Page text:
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Meet this new gun owner: a single mom in Colorado


We caught up this week with a busy mother after work. By way of introduction, she told us where she lives in Aurora, Colo.

MISHEIKA GADDIS: I actually have lived over in the Del Mar area for about five years now. It's not the best of neighborhoods, but it's what I call home.

SIMON: Misheika Gaddis is 33 and works in accounts receivable for a chain of doughnut shops. She is a single mother and the new owner of a 9-millimeter pistol. An industry trade group estimates nearly 5 1/2 million Americans bought guns for the first time last year. And Black Americans represent the fastest-growing group of gun owners. To understand what might be driving gun sales, we're going to talk with some new gun owners every now and then. And we begin with Misheika Gaddis.

GADDIS: So there was a couple of nights where I'd come home, and there would be people in the hallway, like, really close to my door. And the way my apartment building is set up is if you don't know anybody up there, you shouldn't be upstairs. There were a couple of nights I felt like I probably needed some protection or probably should have let somebody know I was going in late. But I didn't think about it until there were people standing way too close to my door.

SIMON: I gather you're a new gun owner.

GADDIS: I am. Just recently, about six months ago, I got my first gun.

SIMON: And why?

GADDIS: Really, I got it for the protection of my home. I have a 8-year-old, and it's just the two of us right now. I'm actually pregnant with my second child, and I think for me, I'd want to be able to protect them if need be. I don't have a record. I have no criminal history or anything. So I think the best thing for me is to exercise my Second Amendment rights and be a gun owner.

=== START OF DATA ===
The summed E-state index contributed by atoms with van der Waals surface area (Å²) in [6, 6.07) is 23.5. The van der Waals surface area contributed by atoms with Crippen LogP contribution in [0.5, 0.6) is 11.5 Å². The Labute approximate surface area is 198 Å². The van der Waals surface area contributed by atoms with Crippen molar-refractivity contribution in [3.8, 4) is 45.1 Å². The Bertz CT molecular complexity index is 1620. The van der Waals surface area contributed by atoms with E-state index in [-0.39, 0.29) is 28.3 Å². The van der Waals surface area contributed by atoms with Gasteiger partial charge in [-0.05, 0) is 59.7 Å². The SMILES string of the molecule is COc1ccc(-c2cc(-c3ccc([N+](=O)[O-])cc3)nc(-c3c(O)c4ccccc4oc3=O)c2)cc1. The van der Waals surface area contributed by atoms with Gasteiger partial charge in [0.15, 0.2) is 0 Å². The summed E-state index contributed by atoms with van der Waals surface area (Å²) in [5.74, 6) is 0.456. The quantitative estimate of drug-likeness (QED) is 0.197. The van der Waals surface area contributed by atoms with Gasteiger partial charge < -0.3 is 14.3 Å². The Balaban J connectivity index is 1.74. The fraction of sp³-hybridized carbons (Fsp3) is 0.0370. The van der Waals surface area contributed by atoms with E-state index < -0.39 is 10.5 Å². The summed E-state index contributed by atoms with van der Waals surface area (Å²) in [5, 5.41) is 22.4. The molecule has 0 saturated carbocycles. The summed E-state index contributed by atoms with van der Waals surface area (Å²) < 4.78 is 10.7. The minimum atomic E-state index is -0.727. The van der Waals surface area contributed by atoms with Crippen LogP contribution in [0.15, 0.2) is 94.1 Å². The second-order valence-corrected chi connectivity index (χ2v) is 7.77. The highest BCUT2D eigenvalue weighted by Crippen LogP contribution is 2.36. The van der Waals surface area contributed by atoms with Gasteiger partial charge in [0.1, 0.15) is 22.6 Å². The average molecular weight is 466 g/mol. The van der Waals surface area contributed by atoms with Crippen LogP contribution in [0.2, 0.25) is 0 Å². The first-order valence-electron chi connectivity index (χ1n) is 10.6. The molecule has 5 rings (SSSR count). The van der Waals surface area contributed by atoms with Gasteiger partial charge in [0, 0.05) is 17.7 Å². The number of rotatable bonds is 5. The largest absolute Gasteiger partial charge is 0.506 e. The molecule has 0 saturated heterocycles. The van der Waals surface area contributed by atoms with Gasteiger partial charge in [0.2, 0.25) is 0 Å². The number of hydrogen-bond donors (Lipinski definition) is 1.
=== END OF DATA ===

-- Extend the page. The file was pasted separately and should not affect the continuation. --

SIMON: May I know the name of your child?

GADDIS: Adam. This is Adam right here. Say hi.


SIMON: Adam, nice to meet you, man.

ADAM: Nice to meet you, too.

SIMON: Oh, thank you. I realize we're conversing right in front of your son, but do you worry about an accident happening with that gun in your home?

GADDIS: Yes, especially with small kids. I actually knew a lady. She was getting ready for work and didn't turn her safety off. The gun misfired, and it actually killed her son. When it's at home, it's locked away. My son knows and is aware of it, but he also knows the dangers and how safe we have to be. The clip and the gun are never in the same place at the same time, but they are accessible to me if I need to get to them.

SIMON: Help us understand the worries you have about your security.

GADDIS: I stay pretty close to a high school that actually had a shooting sometime this year. Then there's someone that, like, rides through the neighborhood, and they just let off shots. You can hear gunshots every night.

SIMON: Every night.

GADDIS: Just about every night, I hear gunshots. And sometimes they're closer than others. Sometimes they're in the distance. It's pretty alarming, you know?